Indies cautious on digital post Xmas

Indies cautious on digital post Xmas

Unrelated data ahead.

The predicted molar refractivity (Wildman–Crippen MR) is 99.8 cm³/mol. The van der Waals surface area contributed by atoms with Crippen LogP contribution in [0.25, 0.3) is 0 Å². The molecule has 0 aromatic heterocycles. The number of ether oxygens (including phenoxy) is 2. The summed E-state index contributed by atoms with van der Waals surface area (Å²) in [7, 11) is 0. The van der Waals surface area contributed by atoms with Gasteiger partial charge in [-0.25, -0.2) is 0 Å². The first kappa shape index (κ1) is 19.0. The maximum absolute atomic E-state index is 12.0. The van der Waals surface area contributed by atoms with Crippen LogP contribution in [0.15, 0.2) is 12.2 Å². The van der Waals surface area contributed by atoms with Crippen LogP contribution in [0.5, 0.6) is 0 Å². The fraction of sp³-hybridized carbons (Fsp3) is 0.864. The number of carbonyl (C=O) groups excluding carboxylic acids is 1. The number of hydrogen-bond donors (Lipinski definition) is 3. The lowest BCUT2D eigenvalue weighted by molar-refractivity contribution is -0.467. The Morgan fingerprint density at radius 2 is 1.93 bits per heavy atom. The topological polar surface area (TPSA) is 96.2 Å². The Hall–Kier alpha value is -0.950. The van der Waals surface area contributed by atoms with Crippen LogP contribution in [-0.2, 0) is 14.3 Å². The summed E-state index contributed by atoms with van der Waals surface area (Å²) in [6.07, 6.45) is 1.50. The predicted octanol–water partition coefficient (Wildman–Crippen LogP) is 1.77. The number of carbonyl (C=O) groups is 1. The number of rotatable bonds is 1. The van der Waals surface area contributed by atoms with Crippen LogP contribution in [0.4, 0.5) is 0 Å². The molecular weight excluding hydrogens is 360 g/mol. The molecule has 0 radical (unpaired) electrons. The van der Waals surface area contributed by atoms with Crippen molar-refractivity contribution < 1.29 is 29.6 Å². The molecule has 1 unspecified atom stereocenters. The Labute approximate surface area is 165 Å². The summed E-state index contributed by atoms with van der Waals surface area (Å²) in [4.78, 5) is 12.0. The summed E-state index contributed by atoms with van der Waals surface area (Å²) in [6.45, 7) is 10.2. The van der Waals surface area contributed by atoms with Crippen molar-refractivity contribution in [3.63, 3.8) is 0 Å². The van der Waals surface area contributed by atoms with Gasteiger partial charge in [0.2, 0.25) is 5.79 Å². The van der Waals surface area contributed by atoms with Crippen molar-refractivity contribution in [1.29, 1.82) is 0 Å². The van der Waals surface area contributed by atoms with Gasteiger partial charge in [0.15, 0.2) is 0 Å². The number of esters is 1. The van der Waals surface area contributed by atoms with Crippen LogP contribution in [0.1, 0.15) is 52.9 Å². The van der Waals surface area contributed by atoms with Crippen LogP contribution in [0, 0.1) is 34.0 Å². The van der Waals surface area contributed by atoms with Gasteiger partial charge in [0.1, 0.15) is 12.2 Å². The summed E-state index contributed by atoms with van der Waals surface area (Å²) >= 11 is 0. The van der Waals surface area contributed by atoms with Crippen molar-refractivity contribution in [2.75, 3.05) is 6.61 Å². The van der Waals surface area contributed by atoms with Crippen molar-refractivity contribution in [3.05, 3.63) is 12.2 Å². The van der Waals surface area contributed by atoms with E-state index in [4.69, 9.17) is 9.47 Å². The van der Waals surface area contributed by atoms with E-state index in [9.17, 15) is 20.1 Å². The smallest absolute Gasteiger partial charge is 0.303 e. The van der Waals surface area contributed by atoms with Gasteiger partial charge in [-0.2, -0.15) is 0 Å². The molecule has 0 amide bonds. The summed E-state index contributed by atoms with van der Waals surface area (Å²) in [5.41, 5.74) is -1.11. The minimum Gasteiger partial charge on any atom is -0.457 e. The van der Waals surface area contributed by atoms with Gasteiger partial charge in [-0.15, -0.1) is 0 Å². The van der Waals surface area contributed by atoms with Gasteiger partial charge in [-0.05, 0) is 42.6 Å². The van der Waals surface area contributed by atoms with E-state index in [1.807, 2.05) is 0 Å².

<p>Independent booksellers are adopting a wait and see policy on Google&rsquo;s e-book platform, as more than a third of the sector reported sales increasing year on year.</p><p>In the second annual survey of the independent sector by <em>The Bookseller</em>, 31.6% of indies said sales were down in 2010, with the remaining 34.2% of shops saying sales were flat.</p><p>The overwhelming majority of independents said the harsh weather in December had affected sales in the run up to Christmas. Peter Donaldson, from Red Lion Bookshop in Colchester, said: &ldquo;On the snowiest days we did 10% of our usual business.&rdquo;</p><p>However, the weather appeared to have unexpected benefits in the days before Christmas as shoppers became anxious online orders would not arrive in time. Harry Wainwright, of the Oldfield Park Bookshop in Bath, said: &ldquo;We did have a wave of people coming in during the last 5 days who had cancelled Amazon orders. We were promising deliveries very carefully.&rdquo;</p><p>There was a mixed picture when it came to the delivery of titles in the run-up to Christmas. Booksellers largely praised the work of Gardners and Bertrams although they were critical of the fulfillment of books from DHL. Sheila O&rsquo;Reill from Dulwich Books in London said: &ldquo;DHL &amp; TNT were dreadful. Both major wholesalers actually managed to despatch every day however we had to get our own boxes from DHL on five different days.&rdquo;</p><p>However, several independents reported an improvement in supply in the week before Christmas. Hereward Corbett, of the Yellow Lighted Bookshops in Tetbury and Nailsworth, said: &ldquo;After some very poor weeks in November and early December, DHL managed to sort out their problems with Bertrams deliveries, and both wholesalers were truly heroic. To place an order at 5.25pm and get it at 9.04am the next day in the worst weather in a generation is fantastic.&rdquo;</p><p>Independents were sceptical that digital had heavily impacted their sales in 2010. Sheridan Swinson of Aardvark Books in Shropshire, said: &ldquo;Digital is not a completely compelling offer as yet - books are currently so cheap as a physical offering that there&rsquo;s no great price differential as yet. At some point it will become more of a factor, but in the areas that we are strongest - in art, children&rsquo;s and rare books - I can&rsquo;t see it impinging.&rdquo;</p><p>Despite the possibility of being able to sell e-books on their own websites through Google&rsquo;s e-books platform, which will launch in the UK later this year, indies were cautious on the scheme. Olfield Park Bookshop&rsquo;s Wainwright said: &ldquo;I will listen to other independent bookselling colleagues, but it sounds like a promising concept.&rdquo;</p><p>Others were less convinced. Aardvark Books&rsquo; Swinson said: &ldquo;No, I would rather eat my arm off. I think booksellers and publishers need to wake up. They can&rsquo;t see a foot without shooting it, time and time again they have failed to see what&rsquo;s happening. What will happen with e-books is that publishers will be cut out - authors will go direct to Amazon or Google.&rdquo;</p><p>Looking ahead to 2011, one independent was wary of how government cuts would affect school budgets. Tim West of the Big Green Bookshop in north London said: &ldquo;We do a lot of business with schools, organising author tours and workshops. Schools are worried about their money and they don&rsquo;t want to commit to anything... The general financial climate makes everyone a bit wary.&rdquo;</p><p>However, despite the recession, many independents were at least cautiously optimistic about the future. Rosamund de la Hey of Main Street Trading Company in St Boswells said: &ldquo;We are a young business with lots of plans to expand our customer offering. As a rural business, the main threat is always going to be the internet, however Amazon can&rsquo;t deliver good coffee and cake while tempting customers with books they didn&rsquo;t know they needed.&rdquo;</p>